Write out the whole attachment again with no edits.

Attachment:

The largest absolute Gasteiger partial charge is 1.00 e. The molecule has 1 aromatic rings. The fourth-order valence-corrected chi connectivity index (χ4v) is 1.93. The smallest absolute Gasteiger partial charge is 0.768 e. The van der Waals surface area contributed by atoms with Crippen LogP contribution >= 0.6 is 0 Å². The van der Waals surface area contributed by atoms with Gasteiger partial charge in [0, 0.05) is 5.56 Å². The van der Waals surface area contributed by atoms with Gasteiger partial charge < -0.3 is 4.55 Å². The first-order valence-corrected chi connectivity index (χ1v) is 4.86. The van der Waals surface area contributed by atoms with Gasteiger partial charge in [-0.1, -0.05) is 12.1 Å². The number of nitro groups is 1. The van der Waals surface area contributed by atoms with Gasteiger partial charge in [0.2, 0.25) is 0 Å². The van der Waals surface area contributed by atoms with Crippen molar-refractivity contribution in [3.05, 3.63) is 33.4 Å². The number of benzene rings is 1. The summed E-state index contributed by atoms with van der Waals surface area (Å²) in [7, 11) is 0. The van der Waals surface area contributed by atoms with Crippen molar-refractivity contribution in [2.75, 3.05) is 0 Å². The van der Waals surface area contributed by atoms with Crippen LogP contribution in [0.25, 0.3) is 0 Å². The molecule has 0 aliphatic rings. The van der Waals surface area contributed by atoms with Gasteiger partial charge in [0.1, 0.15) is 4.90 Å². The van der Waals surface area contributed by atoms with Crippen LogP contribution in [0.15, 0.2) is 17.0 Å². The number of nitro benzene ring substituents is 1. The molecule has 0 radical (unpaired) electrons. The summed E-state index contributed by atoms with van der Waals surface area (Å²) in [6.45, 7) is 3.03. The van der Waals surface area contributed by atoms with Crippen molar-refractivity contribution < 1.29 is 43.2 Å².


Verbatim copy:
The largest absolute Gasteiger partial charge is 1.00 e. The molecule has 1 aromatic rings. The fourth-order valence-corrected chi connectivity index (χ4v) is 1.93. The smallest absolute Gasteiger partial charge is 0.768 e. The van der Waals surface area contributed by atoms with Crippen LogP contribution >= 0.6 is 0 Å². The van der Waals surface area contributed by atoms with Gasteiger partial charge in [0, 0.05) is 5.56 Å². The van der Waals surface area contributed by atoms with Gasteiger partial charge < -0.3 is 4.55 Å². The first-order valence-corrected chi connectivity index (χ1v) is 4.86. The van der Waals surface area contributed by atoms with Gasteiger partial charge in [-0.1, -0.05) is 12.1 Å². The number of nitro groups is 1. The van der Waals surface area contributed by atoms with Gasteiger partial charge in [0.2, 0.25) is 0 Å². The van der Waals surface area contributed by atoms with Crippen molar-refractivity contribution in [3.05, 3.63) is 33.4 Å². The number of benzene rings is 1. The summed E-state index contributed by atoms with van der Waals surface area (Å²) in [7, 11) is 0. The van der Waals surface area contributed by atoms with Crippen molar-refractivity contribution in [2.75, 3.05) is 0 Å². The van der Waals surface area contributed by atoms with Crippen LogP contribution in [0.25, 0.3) is 0 Å². The molecule has 0 aliphatic rings. The van der Waals surface area contributed by atoms with Gasteiger partial charge in [0.1, 0.15) is 4.90 Å². The van der Waals surface area contributed by atoms with Crippen LogP contribution in [0.15, 0.2) is 17.0 Å². The number of nitro benzene ring substituents is 1. The molecule has 0 radical (unpaired) electrons. The summed E-state index contributed by atoms with van der Waals surface area (Å²) in [6.45, 7) is 3.03. The van der Waals surface area contributed by atoms with Crippen molar-refractivity contribution < 1.29 is 43.2 Å².